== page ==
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Periscope Review: Once You Get Past The Silliness And Self-Promotion, An Opportunity For Meaningful Sharing

Julie Wittes Schlack: Why are the mundane sights and sounds of other people’s lives so fascinating when video-streamed in real time? In this Thursday, May 7, 2015 photo Amory Ross, a sailor in the Volvo Ocean Race, uses an iPhone to demonstrate using the Periscope app while standing on the deck of the racing yacht Team Alvimedica in Newport Harbor, in Newport, R.I. (Steven Senne/AP)MoreCloseclosemore
Julie Wittes Schlack: Why are the mundane sights and sounds of other people’s lives so fascinating when video-streamed in real time? In this Thursday, May 7, 2015 photo Amory Ross, a sailor in the Volvo Ocean Race, uses an iPhone to demonstrate using the Periscope app while standing on the deck of the racing yacht Team Alvimedica in Newport Harbor, in Newport, R.I. (Steven Senne/AP)

Flames shoot up beneath the arcing canopy of a hot air balloon. A concerned narrator shows us a child squatting in the post-earthquake ruins of a Nepalese village. Drummers drum, parasailers set down in the surf, and a sweet-looking boy at a piano looks up from playing the video’s soundtrack. With its closing exhortation to “Explore the world in real time through someone else’s eyes,” the trailer for Periscope — the new mobile video streaming app recently acquired by Twitter — is enticing.

My job is to understand and immerse myself in the lives of consumers, so Periscope’s invitation to be someone else’s remote sidekick was appealing. Yesterday, my colleagues and I tested it out. Sitting in a conference room with spotty 3G and WiFi, my co-worker Mike started live streaming from his iPhone. I followed him on my laptop computer via his Twitter account, while Emily followed him in the Periscope app installed on her phone. Sure enough, within seconds, we were witnessing Mike’s video scan of the room — his scrawls on a notepad in front of him, the cardboard silhouettes the boxy drawings on the whiteboard on the wall behind us — while hearing our own time-lagged conversation in the background.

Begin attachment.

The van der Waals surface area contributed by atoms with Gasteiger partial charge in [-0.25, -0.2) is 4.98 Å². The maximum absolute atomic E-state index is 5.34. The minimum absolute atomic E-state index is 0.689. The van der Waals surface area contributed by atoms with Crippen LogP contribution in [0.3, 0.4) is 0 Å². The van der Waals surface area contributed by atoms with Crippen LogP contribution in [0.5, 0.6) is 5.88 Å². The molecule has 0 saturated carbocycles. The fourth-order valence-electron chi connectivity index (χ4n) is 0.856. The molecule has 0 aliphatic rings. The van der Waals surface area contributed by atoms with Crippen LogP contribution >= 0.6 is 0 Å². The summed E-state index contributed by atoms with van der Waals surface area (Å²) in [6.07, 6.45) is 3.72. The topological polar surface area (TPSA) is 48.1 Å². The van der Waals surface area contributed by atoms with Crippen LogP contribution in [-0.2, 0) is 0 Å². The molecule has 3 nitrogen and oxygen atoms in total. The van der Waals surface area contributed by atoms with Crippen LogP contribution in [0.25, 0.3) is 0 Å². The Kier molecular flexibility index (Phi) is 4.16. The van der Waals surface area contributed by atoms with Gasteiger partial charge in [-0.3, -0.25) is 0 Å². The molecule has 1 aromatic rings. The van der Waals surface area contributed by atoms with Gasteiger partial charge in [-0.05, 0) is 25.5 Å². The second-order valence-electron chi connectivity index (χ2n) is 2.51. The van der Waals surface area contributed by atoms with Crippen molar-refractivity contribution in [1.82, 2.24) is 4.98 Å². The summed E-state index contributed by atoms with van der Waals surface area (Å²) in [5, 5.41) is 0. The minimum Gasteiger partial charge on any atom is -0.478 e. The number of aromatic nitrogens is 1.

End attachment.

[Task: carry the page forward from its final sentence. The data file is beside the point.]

Perhaps Periscope will, like the device it’s named after, allow us to look up and out beyond our direct line of sight, letting us explore the world of others and forge empathy with strangers.

Next Emily installed the app and began streaming the same mundane sights of the conference room. Unlike Mike, in the first five seconds, she had multiple viewers joining in. She knew none of them, but within half a minute, 57 random people around the world eager to watch whatever a female might choose to share, were sending a steady stream of hearts (the Periscope equivalent of the blue Facebook thumbs up) her way. Emily recoiled, throwing her phone down on the table. Who were these people?  It’s as if they were just lying in wait.